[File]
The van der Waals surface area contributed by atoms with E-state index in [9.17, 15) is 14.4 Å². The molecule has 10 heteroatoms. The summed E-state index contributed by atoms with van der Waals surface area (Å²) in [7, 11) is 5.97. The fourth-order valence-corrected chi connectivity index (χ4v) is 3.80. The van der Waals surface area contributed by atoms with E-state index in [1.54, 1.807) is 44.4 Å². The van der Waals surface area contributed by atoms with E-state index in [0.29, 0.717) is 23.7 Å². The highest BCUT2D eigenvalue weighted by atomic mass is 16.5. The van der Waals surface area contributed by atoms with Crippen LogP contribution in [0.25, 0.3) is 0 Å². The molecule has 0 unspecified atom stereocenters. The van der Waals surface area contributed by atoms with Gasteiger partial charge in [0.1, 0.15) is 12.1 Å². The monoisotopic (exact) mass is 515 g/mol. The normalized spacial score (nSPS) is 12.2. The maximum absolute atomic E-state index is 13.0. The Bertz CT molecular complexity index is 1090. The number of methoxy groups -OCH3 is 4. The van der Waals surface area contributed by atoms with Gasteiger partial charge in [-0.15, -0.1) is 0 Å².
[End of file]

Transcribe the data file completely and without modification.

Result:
The van der Waals surface area contributed by atoms with E-state index in [9.17, 15) is 14.4 Å². The molecule has 10 heteroatoms. The summed E-state index contributed by atoms with van der Waals surface area (Å²) in [7, 11) is 5.97. The fourth-order valence-corrected chi connectivity index (χ4v) is 3.80. The van der Waals surface area contributed by atoms with E-state index in [1.54, 1.807) is 44.4 Å². The van der Waals surface area contributed by atoms with E-state index in [0.29, 0.717) is 23.7 Å². The highest BCUT2D eigenvalue weighted by atomic mass is 16.5. The van der Waals surface area contributed by atoms with Crippen LogP contribution in [0.25, 0.3) is 0 Å². The molecule has 0 unspecified atom stereocenters. The van der Waals surface area contributed by atoms with Gasteiger partial charge in [0.1, 0.15) is 12.1 Å². The monoisotopic (exact) mass is 515 g/mol. The normalized spacial score (nSPS) is 12.2. The maximum absolute atomic E-state index is 13.0. The Bertz CT molecular complexity index is 1090. The number of methoxy groups -OCH3 is 4. The van der Waals surface area contributed by atoms with Gasteiger partial charge in [-0.15, -0.1) is 0 Å².